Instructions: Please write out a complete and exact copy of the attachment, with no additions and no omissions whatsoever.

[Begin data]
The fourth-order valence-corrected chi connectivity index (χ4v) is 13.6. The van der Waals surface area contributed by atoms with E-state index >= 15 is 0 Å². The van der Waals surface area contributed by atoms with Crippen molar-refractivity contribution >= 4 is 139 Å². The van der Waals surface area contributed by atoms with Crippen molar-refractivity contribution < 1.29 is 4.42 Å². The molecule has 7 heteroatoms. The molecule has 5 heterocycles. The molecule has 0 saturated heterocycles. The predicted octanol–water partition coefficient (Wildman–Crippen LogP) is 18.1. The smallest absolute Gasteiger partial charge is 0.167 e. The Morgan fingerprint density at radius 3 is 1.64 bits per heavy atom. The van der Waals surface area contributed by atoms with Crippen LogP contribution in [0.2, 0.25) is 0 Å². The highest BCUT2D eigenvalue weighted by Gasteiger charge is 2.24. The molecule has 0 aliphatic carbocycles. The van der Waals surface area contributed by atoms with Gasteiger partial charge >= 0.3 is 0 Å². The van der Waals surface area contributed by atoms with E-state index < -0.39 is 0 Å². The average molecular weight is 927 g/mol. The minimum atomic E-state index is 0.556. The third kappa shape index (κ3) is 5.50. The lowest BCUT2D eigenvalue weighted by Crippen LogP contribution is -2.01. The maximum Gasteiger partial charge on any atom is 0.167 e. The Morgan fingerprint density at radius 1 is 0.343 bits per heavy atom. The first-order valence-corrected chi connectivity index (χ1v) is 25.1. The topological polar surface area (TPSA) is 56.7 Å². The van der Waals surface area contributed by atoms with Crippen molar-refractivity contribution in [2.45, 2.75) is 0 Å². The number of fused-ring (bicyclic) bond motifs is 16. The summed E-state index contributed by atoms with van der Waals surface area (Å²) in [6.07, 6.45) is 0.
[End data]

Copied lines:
The fourth-order valence-corrected chi connectivity index (χ4v) is 13.6. The van der Waals surface area contributed by atoms with E-state index >= 15 is 0 Å². The van der Waals surface area contributed by atoms with Crippen molar-refractivity contribution >= 4 is 139 Å². The van der Waals surface area contributed by atoms with Crippen molar-refractivity contribution < 1.29 is 4.42 Å². The molecule has 7 heteroatoms. The molecule has 5 heterocycles. The molecule has 0 saturated heterocycles. The predicted octanol–water partition coefficient (Wildman–Crippen LogP) is 18.1. The smallest absolute Gasteiger partial charge is 0.167 e. The Morgan fingerprint density at radius 3 is 1.64 bits per heavy atom. The van der Waals surface area contributed by atoms with Crippen LogP contribution in [0.2, 0.25) is 0 Å². The highest BCUT2D eigenvalue weighted by Gasteiger charge is 2.24. The molecule has 0 aliphatic carbocycles. The van der Waals surface area contributed by atoms with Gasteiger partial charge >= 0.3 is 0 Å². The van der Waals surface area contributed by atoms with E-state index < -0.39 is 0 Å². The average molecular weight is 927 g/mol. The minimum atomic E-state index is 0.556. The third kappa shape index (κ3) is 5.50. The lowest BCUT2D eigenvalue weighted by Crippen LogP contribution is -2.01. The maximum Gasteiger partial charge on any atom is 0.167 e. The Morgan fingerprint density at radius 1 is 0.343 bits per heavy atom. The first-order valence-corrected chi connectivity index (χ1v) is 25.1. The topological polar surface area (TPSA) is 56.7 Å². The van der Waals surface area contributed by atoms with Crippen molar-refractivity contribution in [2.45, 2.75) is 0 Å². The number of fused-ring (bicyclic) bond motifs is 16. The summed E-state index contributed by atoms with van der Waals surface area (Å²) in [6.07, 6.45) is 0.